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Full text of "A story of Meadville"






STORY OF MEADYILLE. 



STORY OF MEADVILLE. 



U I Ct&i/di 






BOSTON: 
1846. 

EASTBURN'S PRESS. 



STORY OFMEADVILLE, 

FROM JOHN J. AUDUBON, F. R. S. 



AUGUST 28, 1824 



On a shore of Upper Canada, my money was stolen. 
The thief, perhaps, imagined it was of little importance 
to a naturalist. To repine at what could not be helped 
would have been unmanly. I felt satisfied Providence 
had relief in store. Seven dollars and a half were left to 
us, two persons, 1,500 miles from home, at the entrance 
of Presque-Isle Harbor. A gale prevented our passage of 
the bar. Providence, on whom I ever relied, aided us. 
Captain Judd, U. S. N. came to our relief. My drawings 
were safe; for anything else, I then cared but little. I 
searched in vain for Captain Judd, gave a dollar to the 
sailors and went to a humble inn for bread and milk, and 
to consider how to proceed. 

We hired, for five dollars, a cart for our baggage, to 
Meadville. It rained nearly the whole day. At night, 
we alighted at our conductor's home. Only the cheerful 
grandmother was there. As actively as age permitted, 
she got a blazing fire to dry us, bread and milk enough 
for several besides us, then showed us into a bed room. 



We told her I would paint her portrait for her children, 
and went to sleep. We were waked by a light carried 
by three damsels, who, having ascertained where we lay, 
blew it out, and got into a bed opposite to our's. In our 
back woods, one bed room often suffices for a family. 
We did not speak ; they probably supposed us to be 
asleep ; we heard them say how delighted they would be 
to have their portraits, as well as the grandmother's. My 
heart silently met their desire. 

Day dawned, they had dressed themselves in silence 
and left us before we were awake. We joined the family 
and were kindly greeted. I made known my intention 
as to the portraits ; the girls disappeared and soon returned 
in their Sunday clothes. The black chalk was soon at 
work, to their great delight; the fumes of the expected 
breakfast reaching my sensitive nose, I worked with re- 
doubled ardor. The sketches and breakfast were soon 
finished. I played a few airs on my flageolet, and by ten 
o'clock we and the cart departed. I shall not forget 
Maxon Randall and his hospitable family. Arrived at 
Meadville, our conductor instantly faced about, put the 
whip to his nags and bade us adieu. 

We had but a hundred and fifty cents. No time was 
to be lost. Wo entered J. E. Smith's "Traveller's 
Rest," then took a walk to survey the little village now 
to be laid under contribution for our support. It seemed 
dull ; but, thanks to God, I never despair while rambling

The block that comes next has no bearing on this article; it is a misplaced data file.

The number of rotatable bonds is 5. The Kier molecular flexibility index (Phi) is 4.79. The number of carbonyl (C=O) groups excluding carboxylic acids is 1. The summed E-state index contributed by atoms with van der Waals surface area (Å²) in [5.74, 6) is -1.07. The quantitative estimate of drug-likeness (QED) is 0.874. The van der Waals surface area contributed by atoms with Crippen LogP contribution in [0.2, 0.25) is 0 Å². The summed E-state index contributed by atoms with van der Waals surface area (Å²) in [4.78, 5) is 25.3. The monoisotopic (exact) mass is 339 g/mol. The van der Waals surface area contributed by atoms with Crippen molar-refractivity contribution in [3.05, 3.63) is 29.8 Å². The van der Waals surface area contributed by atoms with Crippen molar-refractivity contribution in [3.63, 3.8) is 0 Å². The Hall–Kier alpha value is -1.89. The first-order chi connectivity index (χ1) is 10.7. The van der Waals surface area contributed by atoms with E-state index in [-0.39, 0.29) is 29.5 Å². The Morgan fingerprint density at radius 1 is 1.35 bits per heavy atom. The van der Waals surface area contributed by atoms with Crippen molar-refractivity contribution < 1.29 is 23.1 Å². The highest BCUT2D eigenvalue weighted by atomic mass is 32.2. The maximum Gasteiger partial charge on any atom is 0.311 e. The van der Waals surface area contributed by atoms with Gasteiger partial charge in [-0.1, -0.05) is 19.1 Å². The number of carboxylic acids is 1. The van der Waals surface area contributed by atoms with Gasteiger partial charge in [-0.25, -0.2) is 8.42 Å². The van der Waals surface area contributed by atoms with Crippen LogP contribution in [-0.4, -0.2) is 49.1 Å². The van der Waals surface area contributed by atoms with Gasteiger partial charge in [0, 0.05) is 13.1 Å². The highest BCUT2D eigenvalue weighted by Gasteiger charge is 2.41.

to admire His grand and beautiful works. I walked up 
Main street, examining heads till I saw a Hollander gen- 



4 

tleman in a store, who looked as if he might want a 
sketch. I begged him to allow me to sit down. This 
granted, I remained purposely silent till he very soon 
asked " what is in that port folio ?" This sounded well, 
I opened it. He complimented my drawings of birds and 
flowers. Showing him a sketch of my Best Friend, I 
asked if he would like one of himself. He said "yes, 
and I will exert myself to gain as many more custo- 
mers as I can." At " the Traveller's Rest," at supper, 
I was asked to say grace; they thought I was a priest, my 
hair flowing on my shoulders ; I did so fervently. 

Next day, I entered the artisVs room, by crazy steps of 
the store-garret ; four windows faced each other at right 
angles ; in a corner was a cat nursing, among rags for a 
paper-mill ; hogsheads of oats, Dutch toys on the floor, a 
large drum, a bassoon, fur caps along the walls, a ham- 
mock and rolls of leather. Closing the extra windows 
with blankets, I procured a painter's light ! 

A young man sat, to try my skill ; his phiz was ap- 
proved : then the merchant ; the room became crowded. 
In the evening, I joined him in music on the flute and 
violin. My fellow traveller also had made two sketches. 
We wrote a page or two in our journals, and went to rest. 

The next day we spent as yesterday. Our pockets re- 
plenished, we walked to Pittsburg in two days. 

Fifteen years after, that artist Had published his " drawings of birds and 
flowers :" for each complete set, he received, from at least a hundred and 
sixty persons, Societies or States, from $800 to $1000 each. "The little 
village" is now a considerable town ; its two colleges were founded from 
N. England; one of them asks our help. 

April 9th, 1846. 






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